“This is how it's going to be for the rest of your marriage,” my mom told me on the phone, when I said I was getting frustrated with all the wedding advice to just make my in-laws happy. “If you let them have everything they want, it's just going to kick the can further down the road. When you have a kid, it's only going to get worse. Will he really be able to stand up to his parents then? I know he doesn't think he's going to let them move in with you, but if he can't tell them no now, over a banquet you can't afford, they are going to do it anyway. They are going to suck you dry, if you let them”
“I don't know if I can deal with that.”
“Well, then, it's good that you're learning that now,” she said, and I recognized the tone. It was absolutely neutral, the voice she used to her sponsees when they called her at all hours needing that cool, clear-headed opinion she has become rather famous for in the AA circuit.
There was a lot more discussion, and tears (mine) and wisdom (hers) and when it was all said and done I needed a shower, as much for the literal cleansing as the metaphoric one. When I came out I looked at my engagement ring and, for the first time, I hesitated.
And when I got dressed I left the ring on my dresser.
I needed one day, just one, where I really considered whether this marriage was something I wanted. Throughout the in-law drama I would ask my my fiancé if he was absolutely sure he wanted to marry me.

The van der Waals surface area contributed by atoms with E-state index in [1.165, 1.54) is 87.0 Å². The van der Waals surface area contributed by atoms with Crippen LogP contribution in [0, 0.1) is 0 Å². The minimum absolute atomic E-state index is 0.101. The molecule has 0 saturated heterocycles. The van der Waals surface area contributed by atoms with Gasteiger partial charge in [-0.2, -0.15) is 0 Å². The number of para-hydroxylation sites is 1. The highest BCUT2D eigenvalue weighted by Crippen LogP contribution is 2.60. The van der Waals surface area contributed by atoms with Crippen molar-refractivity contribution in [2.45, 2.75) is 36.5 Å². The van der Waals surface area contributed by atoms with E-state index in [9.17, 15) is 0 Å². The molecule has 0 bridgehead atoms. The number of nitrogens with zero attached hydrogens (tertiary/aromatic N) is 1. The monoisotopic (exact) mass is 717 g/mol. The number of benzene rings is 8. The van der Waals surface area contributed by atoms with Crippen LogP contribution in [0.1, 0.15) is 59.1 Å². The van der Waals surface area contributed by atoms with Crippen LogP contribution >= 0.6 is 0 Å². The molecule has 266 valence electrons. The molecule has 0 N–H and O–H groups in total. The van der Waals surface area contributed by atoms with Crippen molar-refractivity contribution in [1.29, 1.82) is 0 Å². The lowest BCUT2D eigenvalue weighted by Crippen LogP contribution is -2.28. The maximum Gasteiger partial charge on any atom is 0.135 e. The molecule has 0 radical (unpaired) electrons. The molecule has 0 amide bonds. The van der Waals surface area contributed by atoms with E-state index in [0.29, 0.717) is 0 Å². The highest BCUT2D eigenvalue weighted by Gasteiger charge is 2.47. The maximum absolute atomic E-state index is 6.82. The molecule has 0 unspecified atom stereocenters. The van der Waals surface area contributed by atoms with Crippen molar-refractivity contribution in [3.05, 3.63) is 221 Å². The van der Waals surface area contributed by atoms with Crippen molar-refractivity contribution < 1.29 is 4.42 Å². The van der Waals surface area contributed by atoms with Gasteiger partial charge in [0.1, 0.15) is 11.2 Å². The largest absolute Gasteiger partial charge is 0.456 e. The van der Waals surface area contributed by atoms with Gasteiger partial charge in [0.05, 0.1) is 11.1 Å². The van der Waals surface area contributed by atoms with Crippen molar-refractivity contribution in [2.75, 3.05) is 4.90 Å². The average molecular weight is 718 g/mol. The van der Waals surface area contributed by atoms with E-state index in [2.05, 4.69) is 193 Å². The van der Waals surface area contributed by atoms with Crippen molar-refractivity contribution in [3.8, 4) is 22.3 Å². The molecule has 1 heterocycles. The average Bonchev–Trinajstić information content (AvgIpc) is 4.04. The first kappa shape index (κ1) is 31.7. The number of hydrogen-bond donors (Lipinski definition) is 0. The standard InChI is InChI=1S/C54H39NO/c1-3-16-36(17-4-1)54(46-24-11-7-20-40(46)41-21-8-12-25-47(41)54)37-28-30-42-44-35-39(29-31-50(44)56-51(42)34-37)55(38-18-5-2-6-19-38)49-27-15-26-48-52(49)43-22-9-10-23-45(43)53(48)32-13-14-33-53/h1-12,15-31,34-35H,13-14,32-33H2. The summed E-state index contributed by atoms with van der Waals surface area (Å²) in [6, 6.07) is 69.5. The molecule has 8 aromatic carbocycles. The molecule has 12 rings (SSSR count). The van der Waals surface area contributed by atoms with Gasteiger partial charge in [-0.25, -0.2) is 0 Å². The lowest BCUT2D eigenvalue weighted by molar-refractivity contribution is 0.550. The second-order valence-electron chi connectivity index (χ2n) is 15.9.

I realized I'd never really considered the question myself.
On the subway to work, I thought about it. When that wasn't enough, I prayed on it.
Now, I was raised Presbyterian, but I have a healthy appreciation for all forms of spirituality and sometime in the past ten years or so I picked up the habit of praying the rosary. There's something about the structure of it, the recitation of the same two prayers over and over that I've found takes me to a place where my conscious mind is kept just on the edge of distraction that my subconscious is able to get a word in. Since I didn't have a rosary with me, I counted the decades on my knuckles and (lighter, more aerodynamic) fingers, ignoring the jostling hostility of New Yorkers getting to work.
I needed one day, just one, where I really considered whether this marriage was something I wanted… I realized I'd never really considered the question myself.
I hailed Mary on one side of my brain while the other thought of how my engagement ring had looked, glinting bright and hopeful on my dresser. A slow realization came over me that, along with my ring and my Mason jars and bistro lighting, I had become enamored of the idea of a wedding and hadn't paid more than lip service to the idea of marriage. I was upset by the money my in-laws wantonly thought was their right to spend, and I don't think I'm being dishonest in my worry that the wedding my in-laws want will take away money for our future. But was I willing to give up “my” wedding too?